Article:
"Aftreden en wegwezen" ("Resign and go"). This pithy three-word tweet sent to Mark Rutte, the Dutch prime minister, characterised the reaction of the infamously inflammatory populist Geert Wilders after talks were concluded with the European Council. At first glance, this was not a surprising reaction from government opposition, and even less so by the leader of the (Party for Freedom PPV); from whom we are used to even more sensational comments. However, this message had a clear aim in mind: to derail the EU's association agreement with Ukraine.
An agreement long in the making
To comprehend the thorny nature of this agreement, it's wise to take a step back to look at its complicated history. The agreement, which included free trade and the relaxing of visa conditions, was originally negotiated between 2007 and 2012 by the EU and Ukraine, and was expected to be signed on 21 November 2013. Victor Ianoukovtich, the then Ukrainian president and russophile, decided to not sign the agreement. This led to widespread protest and unrest at Maidan, his eventual exile in Russia and the ascension to power of Petro Porochenko, who was much more inclined towards greater co-operation with the European Union. It was then that the former "chocolate king" and new president of Ukraine re-initiated the process and the agreement was signed, twice, on 21 March and 27 June 2014.
The European and Ukrainian parliaments ratified this political and economic agreement on 16 September 2014. However, as an EU agreement, it must be signed by all 28 countries of the Union. It was at this crucial point that things took a turn for the worse. Due to its national laws, the Netherlands was forced into holding a referendum on the question of the agreement, following a petition signed by thousands of citizens. The following year, the Dutch people voted to reject the agreement on 6 April, despite a low turnout of only 32.2%.
Of course, the referendum was only advisory. Nevertheless, it put Rutte in an impossible situation, forcing him to declare that "the agreement could not be ratified in its current form."
Minor political guarantees
Negotiations continued, but although political decision-makers and citizens remained confident, everyone agreed that it was impossible to ignore the results of the referendum. Xavier Bettel, the prime minister of Luxembourg, confirmed this when he arrived at the European Council. "I'm convinced that we will arrive at an agreement about the Ukraine. We have to respect the Dutch referendum and we will find solutions that will allow us to clarify the relationship between the Ukraine and the EU. I'm certain that by the end of today, we will have an agreement that every member state will be able to sign."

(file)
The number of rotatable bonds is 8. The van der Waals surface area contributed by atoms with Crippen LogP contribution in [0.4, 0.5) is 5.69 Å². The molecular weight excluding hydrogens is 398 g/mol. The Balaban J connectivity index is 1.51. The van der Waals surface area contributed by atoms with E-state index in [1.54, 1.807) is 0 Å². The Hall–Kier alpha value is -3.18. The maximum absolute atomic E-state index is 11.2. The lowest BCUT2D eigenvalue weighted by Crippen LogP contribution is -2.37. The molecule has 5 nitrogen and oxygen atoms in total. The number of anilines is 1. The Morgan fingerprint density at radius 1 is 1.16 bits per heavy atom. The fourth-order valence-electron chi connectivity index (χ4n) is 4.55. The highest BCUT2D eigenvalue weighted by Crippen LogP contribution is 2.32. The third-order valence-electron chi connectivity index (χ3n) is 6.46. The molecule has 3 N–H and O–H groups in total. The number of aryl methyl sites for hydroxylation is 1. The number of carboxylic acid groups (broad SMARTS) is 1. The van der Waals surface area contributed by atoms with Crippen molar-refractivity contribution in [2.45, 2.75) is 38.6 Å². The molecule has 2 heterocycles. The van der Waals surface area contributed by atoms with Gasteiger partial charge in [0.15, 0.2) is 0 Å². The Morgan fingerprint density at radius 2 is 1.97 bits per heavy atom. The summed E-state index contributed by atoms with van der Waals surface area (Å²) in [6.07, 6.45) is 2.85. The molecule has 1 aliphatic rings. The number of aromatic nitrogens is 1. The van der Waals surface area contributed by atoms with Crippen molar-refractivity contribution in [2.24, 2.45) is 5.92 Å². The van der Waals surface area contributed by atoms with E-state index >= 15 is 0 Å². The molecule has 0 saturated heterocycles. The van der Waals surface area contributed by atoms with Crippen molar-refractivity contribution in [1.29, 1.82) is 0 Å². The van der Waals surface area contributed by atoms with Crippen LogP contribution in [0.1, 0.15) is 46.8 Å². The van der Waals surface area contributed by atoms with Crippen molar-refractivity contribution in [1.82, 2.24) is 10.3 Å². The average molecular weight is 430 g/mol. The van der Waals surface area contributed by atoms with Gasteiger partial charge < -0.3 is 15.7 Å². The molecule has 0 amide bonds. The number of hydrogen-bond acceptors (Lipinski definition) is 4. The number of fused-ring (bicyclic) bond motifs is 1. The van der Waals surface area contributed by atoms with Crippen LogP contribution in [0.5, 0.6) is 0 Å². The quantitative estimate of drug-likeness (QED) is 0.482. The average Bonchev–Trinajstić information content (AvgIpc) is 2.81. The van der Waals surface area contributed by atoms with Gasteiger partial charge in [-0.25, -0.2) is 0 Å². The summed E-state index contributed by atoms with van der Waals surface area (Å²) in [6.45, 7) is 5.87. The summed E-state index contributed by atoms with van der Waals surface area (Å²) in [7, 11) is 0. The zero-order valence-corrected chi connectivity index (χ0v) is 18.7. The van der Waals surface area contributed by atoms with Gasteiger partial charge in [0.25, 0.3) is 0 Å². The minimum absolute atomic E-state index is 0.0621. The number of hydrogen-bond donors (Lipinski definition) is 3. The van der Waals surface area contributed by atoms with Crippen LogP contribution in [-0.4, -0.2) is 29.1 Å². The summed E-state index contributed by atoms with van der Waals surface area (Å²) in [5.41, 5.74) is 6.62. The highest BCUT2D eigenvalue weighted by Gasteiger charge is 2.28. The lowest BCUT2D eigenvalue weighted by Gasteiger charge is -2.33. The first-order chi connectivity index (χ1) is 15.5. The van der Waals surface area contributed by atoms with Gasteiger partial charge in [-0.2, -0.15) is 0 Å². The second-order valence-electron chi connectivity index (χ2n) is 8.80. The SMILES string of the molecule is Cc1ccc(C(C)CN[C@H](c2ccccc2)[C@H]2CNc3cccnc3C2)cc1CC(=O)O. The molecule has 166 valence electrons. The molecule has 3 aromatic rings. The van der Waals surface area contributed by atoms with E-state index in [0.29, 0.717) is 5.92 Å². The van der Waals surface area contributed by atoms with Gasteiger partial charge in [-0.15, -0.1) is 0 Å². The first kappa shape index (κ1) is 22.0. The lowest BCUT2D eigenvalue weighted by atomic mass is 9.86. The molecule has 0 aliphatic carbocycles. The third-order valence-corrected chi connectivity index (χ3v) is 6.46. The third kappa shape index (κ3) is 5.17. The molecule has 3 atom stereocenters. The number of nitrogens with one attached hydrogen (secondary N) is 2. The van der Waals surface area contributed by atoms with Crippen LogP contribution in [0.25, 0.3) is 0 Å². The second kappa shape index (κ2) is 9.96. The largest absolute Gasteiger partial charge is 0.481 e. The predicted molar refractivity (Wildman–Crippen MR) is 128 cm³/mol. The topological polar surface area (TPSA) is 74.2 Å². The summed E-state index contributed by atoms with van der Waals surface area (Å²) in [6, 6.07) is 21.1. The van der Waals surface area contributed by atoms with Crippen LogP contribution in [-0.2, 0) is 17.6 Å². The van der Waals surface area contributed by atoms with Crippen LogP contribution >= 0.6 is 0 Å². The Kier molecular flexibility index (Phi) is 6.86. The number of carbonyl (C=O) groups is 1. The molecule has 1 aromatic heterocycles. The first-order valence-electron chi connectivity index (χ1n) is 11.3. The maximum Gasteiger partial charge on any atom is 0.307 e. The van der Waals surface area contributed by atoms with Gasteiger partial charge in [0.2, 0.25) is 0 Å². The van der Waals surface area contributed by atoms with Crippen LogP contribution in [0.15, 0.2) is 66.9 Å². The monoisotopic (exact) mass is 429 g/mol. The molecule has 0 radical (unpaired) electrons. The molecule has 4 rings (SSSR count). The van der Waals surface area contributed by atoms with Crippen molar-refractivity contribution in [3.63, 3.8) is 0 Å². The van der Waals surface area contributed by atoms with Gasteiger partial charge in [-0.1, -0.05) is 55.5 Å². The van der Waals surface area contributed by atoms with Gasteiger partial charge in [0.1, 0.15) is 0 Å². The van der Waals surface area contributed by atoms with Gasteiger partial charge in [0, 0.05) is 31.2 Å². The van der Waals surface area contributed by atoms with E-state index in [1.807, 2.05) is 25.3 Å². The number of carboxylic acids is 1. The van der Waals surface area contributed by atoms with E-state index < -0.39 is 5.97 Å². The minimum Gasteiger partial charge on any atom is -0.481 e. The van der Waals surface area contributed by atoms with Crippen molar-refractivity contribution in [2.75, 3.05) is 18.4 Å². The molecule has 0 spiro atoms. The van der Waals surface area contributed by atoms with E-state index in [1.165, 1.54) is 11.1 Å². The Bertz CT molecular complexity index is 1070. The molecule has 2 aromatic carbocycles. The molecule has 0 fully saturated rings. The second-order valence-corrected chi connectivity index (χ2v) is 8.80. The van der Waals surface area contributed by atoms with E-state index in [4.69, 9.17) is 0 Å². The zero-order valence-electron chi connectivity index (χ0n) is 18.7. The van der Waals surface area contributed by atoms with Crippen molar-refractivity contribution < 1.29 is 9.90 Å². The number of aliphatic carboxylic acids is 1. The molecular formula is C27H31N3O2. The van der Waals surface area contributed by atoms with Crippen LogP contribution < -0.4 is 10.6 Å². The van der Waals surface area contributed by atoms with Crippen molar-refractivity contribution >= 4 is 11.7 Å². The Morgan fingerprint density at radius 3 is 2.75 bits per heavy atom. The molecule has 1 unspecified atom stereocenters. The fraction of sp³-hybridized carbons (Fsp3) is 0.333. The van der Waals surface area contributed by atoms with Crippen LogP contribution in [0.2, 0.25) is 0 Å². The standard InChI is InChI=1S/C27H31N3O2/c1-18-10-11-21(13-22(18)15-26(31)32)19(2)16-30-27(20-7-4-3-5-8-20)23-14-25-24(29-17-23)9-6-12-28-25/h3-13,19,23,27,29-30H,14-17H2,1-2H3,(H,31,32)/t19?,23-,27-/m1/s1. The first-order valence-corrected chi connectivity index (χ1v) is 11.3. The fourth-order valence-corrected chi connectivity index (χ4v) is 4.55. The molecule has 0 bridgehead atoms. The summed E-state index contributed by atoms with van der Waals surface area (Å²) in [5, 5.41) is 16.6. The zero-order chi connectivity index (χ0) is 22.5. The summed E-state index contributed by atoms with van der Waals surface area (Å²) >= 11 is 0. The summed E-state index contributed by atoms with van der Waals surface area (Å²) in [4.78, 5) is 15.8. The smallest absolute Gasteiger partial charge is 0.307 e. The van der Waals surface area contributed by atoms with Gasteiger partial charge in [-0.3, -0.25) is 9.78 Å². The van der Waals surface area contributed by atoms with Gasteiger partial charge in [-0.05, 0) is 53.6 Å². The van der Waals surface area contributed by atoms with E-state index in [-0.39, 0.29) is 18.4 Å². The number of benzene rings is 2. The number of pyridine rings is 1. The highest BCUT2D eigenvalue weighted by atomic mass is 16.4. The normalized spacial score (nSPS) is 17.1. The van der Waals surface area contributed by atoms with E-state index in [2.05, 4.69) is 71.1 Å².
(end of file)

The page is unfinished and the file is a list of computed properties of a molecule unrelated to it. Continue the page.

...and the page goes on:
Finally, at the end of the meeting with state leaders and the government on 15 December 2016, the option chosen by the different leaders did not differ from the original agreement that was rejected a few months earlier by Dutch citizens. The Dutch Prime Minister spoke out on the issue a few minutes after the end of the meeting. "It wasn't easy and it wasn't pleasant but this was necessary to ensure that the European Union continues to present a united front against Russia's destabilising foreign policy." A few political guarantees were given to the Netherlands: most notably that the agreement does not bestow upon the Ukraine the status of a candidate country to the EU, and the agreement does not contain a guarantee of collective security. However, these minor guarantees do not constitute a judicial change to the first draft of the agreement, which did not make the Ukraine a candidate country to the EU. As it stands, the agreement has yet to be signed by the Netherlands before coming into effect.
Ammunition for populist parties?
By adopting this agreement, the EU could be providing ammunition to populist parties across Europe, above all in the Netherlands. An agreement whose principal points were rejected by the people (regardless of how low the turnout was) could fan feelings that the European Union is authoritarian, alongside other criticisms of TECE and the Lisbon Treaty. In a context of growing Euroscepticism and just a few months away from a French presidential election with very high stakes, this agreement has not come about at the most opportune of times.
On the other hand, do leaders really have any other option? After the past three years of diplomatic arm wrestling with Russia over the Ukraine, and now that the Ukrainian government is recognised by the international community and the majority of the population of western Ukraine want greater co-operation with the West, can they really stop this agreement? Or will they have to instead try to appease tensions with Vladimir Putin and Ukrainian separatist movements? At the same, many observers agree that the vote in April 2016 was not a vote against the Ukraine, but rather against the European Union. In this case, maybe adopting the treaty was not as inappropriate as it once seemed.
Another important factor to consider is that this is the second treaty of 2016 that has posed serious questions about the process of making international agreements with the EU. After a spell of to-ing and fro-ing amongst EU leaders over CETA in an effort to appease hostile public perpections in Wallonia of the trade agreement with Canada, which in reality changed nothing in the agreement, it seems that now it's the Netherlands that is causing problems. Some may argue that the preservation of democracy is necessary above all other concerns, and that ignoring millions of citizens vetoing the agreement evidences the weaknesses in the democratic process. However, these decisions pose questions about the capacity of the European Union to handle and ratify agreements as they currently do via all EU member states. Maybe it's time we give more decision-making power to the EU?